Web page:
The number seven in the Bible refers to perfection. When Peter asked Jesus how many times he should forgive, and then suggested seven times (Matthew 18:21), I am sure he was in a state of shock when Jesus said, “I do not say to you, up to seven times, but up to seventy times seven” (verse 22).
Jesus then told Peter a story to illustrate forgiveness. “Therefore the kingdom of heaven is like a certain king who wanted to settle accounts with his servants. And when he had begun to settle accounts, one was brought to him who owed him ten thousand talents” (verses 23, 24).
This is a symbolic story of a servant who could not pay the debt because he was bankrupt. The King in the parable is the God of heaven. He has many other servants who are not bankrupt. We read, “Men living in this little atom of a world are finite; God has unnumbered worlds that are obedient to His laws and are conducted with reference to His glory.” Counsels to Parents, Teachers, and Students, 66.
However, the king has one servant that is bankrupt, and that servant represents the people of this world. We are bankrupt because we owe a debt that we have no means to repay. Adam and Eve sinned, and as a result, we are all under a death sentence. Genesis 5:3 says, “And Adam lived one hundred and thirty years, and begot a son in His own likeness, after his image, and named him Seth.” Notice, that son of Adam was under the sentence of death and so it has been since the beginning of the world. Every descendant of Adam and Eve is under the sentence of death.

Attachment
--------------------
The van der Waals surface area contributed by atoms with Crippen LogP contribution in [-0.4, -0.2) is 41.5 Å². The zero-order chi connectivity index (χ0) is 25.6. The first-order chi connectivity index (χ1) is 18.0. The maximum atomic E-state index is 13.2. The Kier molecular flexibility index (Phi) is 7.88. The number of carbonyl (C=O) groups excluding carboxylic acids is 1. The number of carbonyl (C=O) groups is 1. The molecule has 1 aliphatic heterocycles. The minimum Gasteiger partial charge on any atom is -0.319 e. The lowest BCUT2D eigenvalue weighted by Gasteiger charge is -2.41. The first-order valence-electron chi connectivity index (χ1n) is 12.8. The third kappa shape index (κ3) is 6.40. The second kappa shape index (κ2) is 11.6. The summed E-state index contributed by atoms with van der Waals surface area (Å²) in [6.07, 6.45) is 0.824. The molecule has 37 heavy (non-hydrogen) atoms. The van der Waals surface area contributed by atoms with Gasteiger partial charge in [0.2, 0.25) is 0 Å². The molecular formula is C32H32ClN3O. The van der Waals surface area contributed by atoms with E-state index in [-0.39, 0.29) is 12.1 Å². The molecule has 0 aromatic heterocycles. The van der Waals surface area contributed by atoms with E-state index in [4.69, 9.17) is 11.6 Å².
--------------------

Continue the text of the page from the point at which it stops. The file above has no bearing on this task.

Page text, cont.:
There was only one person in the universe able to pay the debt. Adam and Eve had broken the law of God and the angels could not pay it because they were under the law. The debt could only be paid by someone who was above the law of God. Only one Person had the qualification. His name is Jesus Christ. Originally that was not His name, but the name He acquired because He decided that He was going to pay the debt on man’s behalf. The name Jesus comes from the English equivalent of the Greek translation of the Hebrew word Jehoshua, which means Saviour or deliverer. Christ comes from the Greek work Christos, which means anointed.
Jesus told the angels that in order to save the human race, He would come to earth as a man. He would be a teacher. He would be rejected and lifted up between heaven and earth and die the most agonizing and cruel death. It would be so bad that no one would be able to look at it, but He would rise again on the third day. By His actions He would open the door to heaven and save all who are willing to be saved. The debt that sinners are unable to pay would be paid by Him. (See Patriarchs and Prophets, chapter 4.)
The man in the parable who had a ninety-million-dollar debt wished he could pay it and begged for patience, but he was totally deceived. No matter how much patience the Lord had, the debtor would never be able to acquire what was needed to pay it.
“For you know the grace of our Lord Jesus Christ, that though He was rich, yet for your sakes He became poor, that you through His poverty might become rich” (2 Corinthians 8:9).